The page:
In this paper, we explore the idea that short-term synaptic plasticity, in particular synaptic depression, is an important element in the nonlinear temporal dynamics that leads to enhancement of transient responses, nonlinear temporal summation, variable phase shifts, and direction selectivity. We also study the suggestion that a slow form of synaptic depression plays a significant role in contrast adaptation of V1 neurons (Nelson, 1991b; Finlayson and Cynader, 1995; Nelson et al., 1997; Todorov et al., 1997). Synaptic depression is a particularly prominent feature of transmission at neocortical synapses (Shaw and Teyler, 1982; Deisz and Prince, 1989; Thomson and West, 1993; Thomson et al., 1993). Short-term depression has been observed in studies of cat visual cortex (Stratford et al., 1996), in rodent somatosensory (Markram and Tsodyks, 1996; Tsodyks and Markram, 1997), motor (Thomson and Deuchars, 1994; Castro-Alamancos and Connors, 1996), and visual (Abbott et al., 1997; Varela et al., 1997) cortices, and at cat (Stratford et al., 1996) and rat (Gil et al., 1997) thalamocortical synapses. In our study of the dynamics of excitatory transmission from layer 4 to layer 2/3 in slices of rat primary visual cortex (Abbott et al., 1997; Varela et al., 1997), we measured and modeled several components of short-term synaptic plasticity acting over a number of time scales. Most prominent among these were two forms of synaptic depression: one rapid, setting in within 5–10 presynaptic action potentials and requiring 300–600 msec for recovery, and the other much slower, requiring many action potentials to reach full extent and recovering in ∼10 sec. The recovery time for the rapid form of synaptic depression is in the correct range to contribute to the frequency dependence of cortical responses. It is nonlinear and, although suppressing sustained responses, can transiently transmit rapid stimulus onsets with high efficacy. The faster component of depression also acts on a timescale appropriate for contributing to response phase shifts, including those responsible for direction selectivity (Nelson et al., 1997).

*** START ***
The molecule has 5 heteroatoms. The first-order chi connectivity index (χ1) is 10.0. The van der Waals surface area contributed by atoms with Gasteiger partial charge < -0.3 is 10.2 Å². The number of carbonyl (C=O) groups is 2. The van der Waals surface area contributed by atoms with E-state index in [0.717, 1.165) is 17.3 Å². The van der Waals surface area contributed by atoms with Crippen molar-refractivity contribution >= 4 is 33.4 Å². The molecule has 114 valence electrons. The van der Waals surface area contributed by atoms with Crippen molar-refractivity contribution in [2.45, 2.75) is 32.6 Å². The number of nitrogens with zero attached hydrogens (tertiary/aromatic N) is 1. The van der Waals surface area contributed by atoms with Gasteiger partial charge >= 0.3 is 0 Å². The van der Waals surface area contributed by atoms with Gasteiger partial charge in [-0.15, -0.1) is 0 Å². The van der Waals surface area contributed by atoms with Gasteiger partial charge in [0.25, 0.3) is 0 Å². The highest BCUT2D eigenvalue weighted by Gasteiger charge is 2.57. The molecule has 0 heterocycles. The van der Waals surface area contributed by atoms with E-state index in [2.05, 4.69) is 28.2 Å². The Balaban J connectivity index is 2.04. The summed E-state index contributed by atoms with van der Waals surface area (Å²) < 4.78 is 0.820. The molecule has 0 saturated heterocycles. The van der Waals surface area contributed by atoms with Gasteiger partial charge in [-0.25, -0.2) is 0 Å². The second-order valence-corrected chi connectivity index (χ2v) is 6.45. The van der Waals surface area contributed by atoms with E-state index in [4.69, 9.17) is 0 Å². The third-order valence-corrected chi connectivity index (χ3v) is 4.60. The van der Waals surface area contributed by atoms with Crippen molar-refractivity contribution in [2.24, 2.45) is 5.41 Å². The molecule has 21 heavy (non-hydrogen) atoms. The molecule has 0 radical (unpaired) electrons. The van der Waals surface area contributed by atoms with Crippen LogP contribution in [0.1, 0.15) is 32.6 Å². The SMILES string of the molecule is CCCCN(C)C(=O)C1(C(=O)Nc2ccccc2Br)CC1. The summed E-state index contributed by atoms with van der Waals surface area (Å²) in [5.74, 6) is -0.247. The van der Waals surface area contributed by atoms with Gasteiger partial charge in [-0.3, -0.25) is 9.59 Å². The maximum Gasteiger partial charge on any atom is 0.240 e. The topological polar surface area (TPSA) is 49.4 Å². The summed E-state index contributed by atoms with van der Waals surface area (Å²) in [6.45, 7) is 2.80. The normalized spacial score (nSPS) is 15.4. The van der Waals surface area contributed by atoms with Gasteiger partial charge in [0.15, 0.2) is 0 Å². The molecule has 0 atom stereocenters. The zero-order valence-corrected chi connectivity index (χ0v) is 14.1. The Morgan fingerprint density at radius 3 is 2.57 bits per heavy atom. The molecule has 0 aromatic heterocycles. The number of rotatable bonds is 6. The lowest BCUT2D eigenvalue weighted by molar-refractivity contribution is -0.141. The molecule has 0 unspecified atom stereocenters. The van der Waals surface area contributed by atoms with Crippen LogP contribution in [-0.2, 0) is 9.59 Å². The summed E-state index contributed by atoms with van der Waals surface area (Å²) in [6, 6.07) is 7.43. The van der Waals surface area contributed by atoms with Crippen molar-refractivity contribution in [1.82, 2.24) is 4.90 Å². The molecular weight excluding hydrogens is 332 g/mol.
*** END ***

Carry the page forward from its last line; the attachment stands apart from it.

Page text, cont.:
Responses of V1 cells adapt to the level of contrast during prolonged visual stimulation (Movshon and Lennie, 1979; Ohzawa et al., 1985;Maddess et al., 1988; Bonds, 1991; Nelson, 1991a). The slower form of synaptic depression seen in the layer 4 to layer 2/3 pathway seems well suited to contribute to this phenomenon. Its time course matches the time constants measured for contrast adaptation in single-unit and evoked-potential studies (Albrecht et al., 1984; Ho and Berkley, 1988;Maddess et al., 1988; Giaschi et al., 1993).
To examine the role of synaptic depression in shaping the temporal response properties of cortical neurons, we constructed a model of a V1 simple cell that receives its afferent drive via synapses that depress. Although the circuitry in the model is highly simplified, the synaptic dynamics is modeled quite accurately using a mathematical description that fits experimental data (Abbott et al., 1997; Varela et al., 1997). Although a number of mechanisms may contribute to temporal nonlinearities in cortical responses, we focus rather exclusively on synaptic depression within this modeling study to determine the limits of what it can explain and thereby to establish whether it is an important element in cortical dynamics.